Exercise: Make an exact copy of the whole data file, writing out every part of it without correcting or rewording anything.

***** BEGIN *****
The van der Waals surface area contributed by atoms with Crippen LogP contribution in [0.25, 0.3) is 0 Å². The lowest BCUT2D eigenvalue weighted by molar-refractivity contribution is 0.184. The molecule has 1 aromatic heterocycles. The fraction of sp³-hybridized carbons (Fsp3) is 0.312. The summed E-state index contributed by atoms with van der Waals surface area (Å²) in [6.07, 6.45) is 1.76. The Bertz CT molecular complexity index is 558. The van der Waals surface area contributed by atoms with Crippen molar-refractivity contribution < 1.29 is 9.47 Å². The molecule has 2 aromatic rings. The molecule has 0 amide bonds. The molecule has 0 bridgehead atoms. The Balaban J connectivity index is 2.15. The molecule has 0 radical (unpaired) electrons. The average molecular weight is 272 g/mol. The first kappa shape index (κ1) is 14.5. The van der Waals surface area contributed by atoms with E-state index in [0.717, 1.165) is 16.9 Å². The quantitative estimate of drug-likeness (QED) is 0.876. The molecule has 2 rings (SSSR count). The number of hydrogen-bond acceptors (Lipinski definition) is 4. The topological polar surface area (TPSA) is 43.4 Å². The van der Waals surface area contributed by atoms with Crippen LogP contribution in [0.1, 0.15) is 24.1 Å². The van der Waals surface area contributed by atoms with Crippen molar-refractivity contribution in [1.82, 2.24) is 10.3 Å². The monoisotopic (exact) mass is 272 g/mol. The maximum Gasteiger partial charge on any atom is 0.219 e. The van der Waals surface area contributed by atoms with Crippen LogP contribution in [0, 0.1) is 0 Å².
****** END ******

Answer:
The van der Waals surface area contributed by atoms with Crippen LogP contribution in [0.25, 0.3) is 0 Å². The lowest BCUT2D eigenvalue weighted by molar-refractivity contribution is 0.184. The molecule has 1 aromatic heterocycles. The fraction of sp³-hybridized carbons (Fsp3) is 0.312. The summed E-state index contributed by atoms with van der Waals surface area (Å²) in [6.07, 6.45) is 1.76. The Bertz CT molecular complexity index is 558. The van der Waals surface area contributed by atoms with Crippen molar-refractivity contribution < 1.29 is 9.47 Å². The molecule has 2 aromatic rings. The molecule has 0 amide bonds. The molecule has 0 bridgehead atoms. The Balaban J connectivity index is 2.15. The molecule has 0 radical (unpaired) electrons. The average molecular weight is 272 g/mol. The first kappa shape index (κ1) is 14.5. The van der Waals surface area contributed by atoms with E-state index in [0.717, 1.165) is 16.9 Å². The quantitative estimate of drug-likeness (QED) is 0.876. The molecule has 2 rings (SSSR count). The number of hydrogen-bond acceptors (Lipinski definition) is 4. The topological polar surface area (TPSA) is 43.4 Å². The van der Waals surface area contributed by atoms with Crippen LogP contribution in [0.1, 0.15) is 24.1 Å². The van der Waals surface area contributed by atoms with Crippen molar-refractivity contribution in [1.82, 2.24) is 10.3 Å². The monoisotopic (exact) mass is 272 g/mol. The maximum Gasteiger partial charge on any atom is 0.219 e. The van der Waals surface area contributed by atoms with Crippen LogP contribution in [0, 0.1) is 0 Å².